Black Lives Matter op-ed fuels funding controversy for student paper
A controversial opinion piece and mounting diversity concerns could be the demise of the oldest twice-weekly collegiate newspaper in the country.
The Wesleyan Argus which has published since 1868 at Wesleyan University, generated controversy on campus September 14 when it published an opinion piece, by student Bryan Stascavage, criticizing elements of the Black Lives Matter movement.
In the editorial, Stascavage expressed concern regarding radical elements within the movement. “If vilification and denigration of the police force continues to be a significant portion of Black Lives Matter’s message, then I will not support the movement,” Stascavage said. “I do support many of the efforts by the more moderate activists.”
Critics have already been calling for the university community to boycott and defund the newspaper, as Campus Reform reported on Sept. 22. The op-ed has added fuel to criticism of perceived lack of diversity in the newspaper’s staff and content. A petition submitted a list of demands such as creating work study positions, requiring “Social Justice/Diversity” training for staff, and a front page section dedicated to marginalized groups.
While the Wesleyan Student Assembly (WSA) leadership toldThe Argus that they were “supportive of the push for a more equitable and inclusive Argus,” they initially hoped that “cries for change” would move the newspaper to action.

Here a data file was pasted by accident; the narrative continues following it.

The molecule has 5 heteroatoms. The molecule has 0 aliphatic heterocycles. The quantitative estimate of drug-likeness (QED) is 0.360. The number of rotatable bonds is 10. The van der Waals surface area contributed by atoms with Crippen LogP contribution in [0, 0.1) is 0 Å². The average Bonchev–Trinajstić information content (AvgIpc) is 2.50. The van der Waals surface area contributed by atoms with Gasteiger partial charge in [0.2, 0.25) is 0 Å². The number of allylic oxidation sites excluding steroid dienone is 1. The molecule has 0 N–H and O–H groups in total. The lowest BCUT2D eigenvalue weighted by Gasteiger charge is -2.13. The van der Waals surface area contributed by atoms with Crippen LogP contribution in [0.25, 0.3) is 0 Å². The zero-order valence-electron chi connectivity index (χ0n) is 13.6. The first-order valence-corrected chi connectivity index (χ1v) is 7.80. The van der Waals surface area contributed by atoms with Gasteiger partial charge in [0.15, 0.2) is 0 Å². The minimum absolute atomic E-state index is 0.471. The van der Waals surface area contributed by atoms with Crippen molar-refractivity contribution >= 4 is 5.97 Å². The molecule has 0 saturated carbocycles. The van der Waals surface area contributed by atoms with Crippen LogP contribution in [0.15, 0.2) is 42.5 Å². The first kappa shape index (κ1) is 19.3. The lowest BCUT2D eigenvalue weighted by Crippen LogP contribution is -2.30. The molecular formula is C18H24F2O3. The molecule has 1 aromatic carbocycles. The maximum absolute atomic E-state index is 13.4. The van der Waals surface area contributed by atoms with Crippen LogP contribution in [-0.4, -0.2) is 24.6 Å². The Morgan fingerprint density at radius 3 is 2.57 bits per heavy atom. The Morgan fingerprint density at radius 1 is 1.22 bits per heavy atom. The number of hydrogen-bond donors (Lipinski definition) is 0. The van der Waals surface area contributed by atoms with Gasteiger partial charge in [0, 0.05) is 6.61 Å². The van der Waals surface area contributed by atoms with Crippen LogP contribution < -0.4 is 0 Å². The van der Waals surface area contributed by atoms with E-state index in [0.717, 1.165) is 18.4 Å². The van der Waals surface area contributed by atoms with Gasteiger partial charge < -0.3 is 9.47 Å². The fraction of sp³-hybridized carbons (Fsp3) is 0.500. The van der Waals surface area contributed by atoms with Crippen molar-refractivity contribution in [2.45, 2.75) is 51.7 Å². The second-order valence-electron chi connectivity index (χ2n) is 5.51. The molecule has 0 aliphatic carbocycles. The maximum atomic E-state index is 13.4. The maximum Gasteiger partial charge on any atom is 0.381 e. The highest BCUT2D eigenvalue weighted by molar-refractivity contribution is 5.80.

Now the WSA is threatening to cut funding to the 147 year-old newspaper. The Student Press Law Center reported Oct. 7 that the WSA may transfer up to $17,000 from the newspaper’s $30,000 budget toward creating work-study positions at campus publications. The move would aim to encourage diversity at campus publications, which are mostly white.
The current staff of The Argus is unpaid. Previous attempts to pay the editorial staff were ended on account of budget concerns.
Following the fallout from Stascavage’s editorial, the editorial leadership at The Argus published the first front-page editorial “in institutional memory” on the matter. Editors-in-Chief Rebecca Brill and Tess Morgan expressed solidarity with the Black Lives Matter movement and wrote, “The opinions expressed in the op-ed do not reflect those of The Argus, and we want to affirm that as community members, we stand in solidarity with the Black Lives Matter movement.” They also announced a “Black Out Issue” written by students of color.
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